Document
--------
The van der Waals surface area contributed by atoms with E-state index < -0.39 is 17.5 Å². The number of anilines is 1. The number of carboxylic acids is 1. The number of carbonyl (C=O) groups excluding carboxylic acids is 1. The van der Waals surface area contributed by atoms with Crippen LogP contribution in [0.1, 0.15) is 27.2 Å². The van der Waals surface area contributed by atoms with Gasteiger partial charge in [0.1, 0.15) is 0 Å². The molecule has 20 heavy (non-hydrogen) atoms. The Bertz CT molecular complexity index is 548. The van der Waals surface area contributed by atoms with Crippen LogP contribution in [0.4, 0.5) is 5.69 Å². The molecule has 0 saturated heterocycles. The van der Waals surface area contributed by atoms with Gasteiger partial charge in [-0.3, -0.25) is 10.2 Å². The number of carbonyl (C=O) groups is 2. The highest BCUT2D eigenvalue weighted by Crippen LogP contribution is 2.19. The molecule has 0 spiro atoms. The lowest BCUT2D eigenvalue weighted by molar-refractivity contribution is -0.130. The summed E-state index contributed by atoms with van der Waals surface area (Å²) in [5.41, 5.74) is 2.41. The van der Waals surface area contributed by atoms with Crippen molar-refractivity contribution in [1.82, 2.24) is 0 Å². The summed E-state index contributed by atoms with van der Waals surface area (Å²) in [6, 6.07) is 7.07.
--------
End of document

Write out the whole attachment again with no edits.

The van der Waals surface area contributed by atoms with E-state index < -0.39 is 17.5 Å². The number of anilines is 1. The number of carboxylic acids is 1. The number of carbonyl (C=O) groups excluding carboxylic acids is 1. The van der Waals surface area contributed by atoms with Crippen LogP contribution in [0.1, 0.15) is 27.2 Å². The van der Waals surface area contributed by atoms with Gasteiger partial charge in [0.1, 0.15) is 0 Å². The molecule has 20 heavy (non-hydrogen) atoms. The Bertz CT molecular complexity index is 548. The van der Waals surface area contributed by atoms with Crippen LogP contribution in [0.4, 0.5) is 5.69 Å². The molecule has 0 saturated heterocycles. The van der Waals surface area contributed by atoms with Gasteiger partial charge in [-0.3, -0.25) is 10.2 Å². The number of carbonyl (C=O) groups is 2. The highest BCUT2D eigenvalue weighted by Crippen LogP contribution is 2.19. The molecule has 0 spiro atoms. The lowest BCUT2D eigenvalue weighted by molar-refractivity contribution is -0.130. The summed E-state index contributed by atoms with van der Waals surface area (Å²) in [5.41, 5.74) is 2.41. The van der Waals surface area contributed by atoms with Crippen molar-refractivity contribution in [1.82, 2.24) is 0 Å². The summed E-state index contributed by atoms with van der Waals surface area (Å²) in [6, 6.07) is 7.07.